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How an agreement between Saudi Arabia and Iran could affect U.S. influence


Saudi Arabia and Iran have had tense relations for years, but on Friday, the two countries took a step towards toning down their animosity. Saudi Arabia and Iran agreed to restore diplomatic ties that were cut several years ago, and the mediator was China. NPR's Deborah Amos joins us now. Welcome to the program.

DEBORAH AMOS, BYLINE: Thank you for having me.

RASCOE: What can you tell us about this agreement?

AMOS: So it was pretty simple as it was set out. It's a return to diplomatic relations broken off since 2016. Then Iranian protesters stormed the Saudi embassy in Iran. What they were protesting is the beheading of a prominent Saudi cleric convicted on terrorism charges. The cleric was a Shia Muslim, as are most Iranians.

Things got worse again in 2019 after missile and drone attacks on Saudi oil facilities. Saudi Arabia blamed that on Iran. Now, both sides are going to reopen embassies in two months. And as important, they agreed to renew a security pact signed 22 years ago to cooperate on terrorism, drug smuggling, money laundering, and another agreement on trade and technology.

RASCOE: So if these commitments are kept, what would that mean for the region?

AMOS: Well, it might, and I must emphasize, might, calm tensions. These two rivals have been on opposite sides of a number of regional conflicts - in Syria, in Iraq, in Yemen, and power struggles for control of Lebanon, too. I talked to Gregory Gause. He's a prominent Saudi expert at Texas A&M. We note he's also affiliated with a Washington think tank that's received funding from Saudi sources and many others. Gause says Yemen will be the big test of a rivalry that's been the major fault line in the Middle East.

GREGORY GAUSE: There's still plenty of problems with Iran. I think that the essentials of the rivalry are still there. Cease-fire in Yemen, but no settlement, right? To me, the real signal of a Saudi-Iranian rapprochement will be a settlement. If the Chinese could do that, then, you know, Nobel Prizes all around.

AMOS: So that's hard. There's a fragile cease-fire in Yemen, but Saudi airstrikes there have killed thousands. And Iranian-backed Houthis - they've launched attacks into Saudi Arabia. So this is a very bitter stalemate right now.

RASCOE: OK. So now let's turn to the mediator in this deal. How did China end up playing a role that the U.S. often plays? And it seems like that might be just as important as the deal.

AMOS: So, look, this is a new role for China, and it's hard to overstate that. Why Saudi-Iran? You know, for one thing, China has influence with both countries. In Iran, China is a big trading partner - about 30% of Iran's trade. That's big. For Saudi Arabia, China is a big oil customer. The U.S doesn't have direct relations with Iran, so China could talk to both.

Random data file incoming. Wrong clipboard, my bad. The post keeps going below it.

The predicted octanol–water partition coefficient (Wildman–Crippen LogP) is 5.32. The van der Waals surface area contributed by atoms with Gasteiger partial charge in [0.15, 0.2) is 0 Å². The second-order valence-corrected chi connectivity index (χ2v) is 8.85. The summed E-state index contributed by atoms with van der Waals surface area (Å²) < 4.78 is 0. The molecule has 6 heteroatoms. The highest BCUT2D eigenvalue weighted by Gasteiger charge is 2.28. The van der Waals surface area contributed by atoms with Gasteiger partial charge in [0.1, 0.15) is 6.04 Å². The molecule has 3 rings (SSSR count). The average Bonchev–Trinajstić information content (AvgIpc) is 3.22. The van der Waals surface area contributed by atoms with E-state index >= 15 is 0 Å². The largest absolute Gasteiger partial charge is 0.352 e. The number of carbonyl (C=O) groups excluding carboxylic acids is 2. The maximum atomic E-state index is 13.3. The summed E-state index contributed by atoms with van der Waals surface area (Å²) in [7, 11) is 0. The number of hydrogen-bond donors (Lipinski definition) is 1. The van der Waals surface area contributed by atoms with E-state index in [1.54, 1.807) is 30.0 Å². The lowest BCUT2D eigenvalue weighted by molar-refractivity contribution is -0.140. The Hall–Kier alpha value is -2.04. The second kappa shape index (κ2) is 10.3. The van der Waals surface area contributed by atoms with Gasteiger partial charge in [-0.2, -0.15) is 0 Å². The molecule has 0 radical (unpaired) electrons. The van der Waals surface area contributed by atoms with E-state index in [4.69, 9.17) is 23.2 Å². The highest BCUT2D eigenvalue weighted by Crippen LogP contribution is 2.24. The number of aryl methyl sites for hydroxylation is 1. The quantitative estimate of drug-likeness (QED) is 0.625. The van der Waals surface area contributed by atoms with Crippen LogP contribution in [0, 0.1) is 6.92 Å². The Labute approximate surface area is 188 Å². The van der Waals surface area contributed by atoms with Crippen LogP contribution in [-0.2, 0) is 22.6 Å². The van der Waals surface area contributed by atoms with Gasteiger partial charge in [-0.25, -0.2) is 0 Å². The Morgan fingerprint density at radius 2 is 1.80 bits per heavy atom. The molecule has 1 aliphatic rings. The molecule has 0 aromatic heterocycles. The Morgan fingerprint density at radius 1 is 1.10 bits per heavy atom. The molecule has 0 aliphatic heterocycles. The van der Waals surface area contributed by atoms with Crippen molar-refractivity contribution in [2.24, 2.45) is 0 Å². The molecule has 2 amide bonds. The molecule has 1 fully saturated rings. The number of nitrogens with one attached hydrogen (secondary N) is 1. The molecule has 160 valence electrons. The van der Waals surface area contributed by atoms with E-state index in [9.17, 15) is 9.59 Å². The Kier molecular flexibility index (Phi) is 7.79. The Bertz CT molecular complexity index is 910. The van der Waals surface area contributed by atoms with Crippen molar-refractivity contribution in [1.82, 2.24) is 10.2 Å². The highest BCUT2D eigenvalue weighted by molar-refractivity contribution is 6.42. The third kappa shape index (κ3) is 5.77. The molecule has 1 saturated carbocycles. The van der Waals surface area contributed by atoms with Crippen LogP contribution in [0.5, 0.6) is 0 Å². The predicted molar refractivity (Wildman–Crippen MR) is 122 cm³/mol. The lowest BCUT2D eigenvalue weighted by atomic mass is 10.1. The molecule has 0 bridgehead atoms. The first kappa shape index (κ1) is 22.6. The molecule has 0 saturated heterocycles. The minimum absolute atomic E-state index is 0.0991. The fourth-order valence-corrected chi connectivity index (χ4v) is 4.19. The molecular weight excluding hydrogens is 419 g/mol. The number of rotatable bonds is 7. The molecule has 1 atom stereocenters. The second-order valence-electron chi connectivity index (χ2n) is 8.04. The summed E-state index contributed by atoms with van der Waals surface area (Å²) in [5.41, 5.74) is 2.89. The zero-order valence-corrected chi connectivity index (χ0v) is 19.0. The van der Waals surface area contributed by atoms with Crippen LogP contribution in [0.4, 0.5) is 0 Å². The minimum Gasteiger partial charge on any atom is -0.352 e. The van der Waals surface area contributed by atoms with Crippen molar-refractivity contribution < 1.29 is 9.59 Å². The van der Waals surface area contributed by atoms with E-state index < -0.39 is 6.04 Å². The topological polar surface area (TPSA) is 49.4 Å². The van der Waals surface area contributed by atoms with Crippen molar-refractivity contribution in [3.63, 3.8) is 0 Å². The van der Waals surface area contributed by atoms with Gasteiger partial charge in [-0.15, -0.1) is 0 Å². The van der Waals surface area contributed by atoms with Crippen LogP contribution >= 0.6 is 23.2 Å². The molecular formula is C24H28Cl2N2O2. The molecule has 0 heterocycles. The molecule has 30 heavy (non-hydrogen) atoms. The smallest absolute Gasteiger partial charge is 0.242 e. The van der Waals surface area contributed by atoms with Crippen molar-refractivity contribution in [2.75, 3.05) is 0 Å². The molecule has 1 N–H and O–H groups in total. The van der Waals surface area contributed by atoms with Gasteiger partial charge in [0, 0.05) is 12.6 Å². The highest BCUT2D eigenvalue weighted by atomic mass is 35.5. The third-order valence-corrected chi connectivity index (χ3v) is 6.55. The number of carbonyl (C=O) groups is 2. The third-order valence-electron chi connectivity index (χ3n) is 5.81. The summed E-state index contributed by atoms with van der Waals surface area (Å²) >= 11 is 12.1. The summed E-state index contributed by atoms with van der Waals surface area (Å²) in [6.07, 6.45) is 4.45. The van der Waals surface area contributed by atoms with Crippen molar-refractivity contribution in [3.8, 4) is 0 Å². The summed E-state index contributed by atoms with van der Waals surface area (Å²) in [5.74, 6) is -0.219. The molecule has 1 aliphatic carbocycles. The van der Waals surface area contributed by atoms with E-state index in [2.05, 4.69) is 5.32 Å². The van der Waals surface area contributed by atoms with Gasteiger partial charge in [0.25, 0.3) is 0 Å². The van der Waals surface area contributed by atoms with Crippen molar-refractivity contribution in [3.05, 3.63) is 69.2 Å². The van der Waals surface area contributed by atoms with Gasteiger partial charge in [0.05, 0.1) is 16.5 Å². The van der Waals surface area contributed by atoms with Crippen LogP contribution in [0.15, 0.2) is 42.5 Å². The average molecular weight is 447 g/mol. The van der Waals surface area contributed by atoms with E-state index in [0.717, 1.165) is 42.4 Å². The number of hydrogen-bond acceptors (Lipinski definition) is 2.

In addition, even though the U.S. still has huge military bases in the region, Arab Gulf countries have worried for years that the U.S. commitment to security is not as strong as some before. And analysts say the Saudi Crown Prince Mohammed bin Salman doesn't want to be limited to just working with the U.S., which has criticized him for human rights abuses in ways that China does not. So here's Bessma Momani. She's a Canadian Saudi expert at Waterloo University, and she says the crown prince's policy reflects this new Saudi nationalism.

BESSMA MOMANI: He's very much interested in advancing Saudi Arabia first and foremost, and those longtime agreements of the great relationship with the United States just don't resonate anymore.

RASCOE: So does this deal present downsides for the U.S.?

AMOS: Hard to say, but publicly, the Biden administration said it welcomed any agreement that de-escalates regional tensions. Here is a rare case that this deal is praised both by Washington and by Iran-backed Hezbollah in Lebanon. There are objectors. U.S. foreign policy experts are split. There's an argument - is this bad for the U.S. because China is taking over this traditional role in the region?

And it also raises questions about a U.S. diplomatic initiative - an attempt to broker a formal diplomatic opening between Saudi Arabia and Israel. That's something Israel has sought, but now might have to rethink it. For now, the U.S. is still a big security power in the region, but some Saudis I talked to about this diplomatic opening are excited. Some Saudi watchers say it's a dark day for the U.S. Others say anything that lowers tension in the Middle East is a good thing. But all agree this could be a big deal.

RASCOE: That's NPR's Deborah Amos. Thank you so much for joining us.

RASCOE: Thank you. Transcript provided by NPR, Copyright NPR.

Ayesha Rascoe is a White House correspondent for NPR. She is currently covering her third presidential administration. Rascoe's White House coverage has included a number of high profile foreign trips, including President Trump's 2019 summit with North Korean leader Kim Jong Un in Hanoi, Vietnam, and President Obama's final NATO summit in Warsaw, Poland in 2016. As a part of the White House team, she's also a regular on the NPR Politics Podcast.
Deborah Amos covers the Middle East for NPR News. Her reports can be heard on NPR's award-winning Morning Edition, All Things Considered, and Weekend Edition.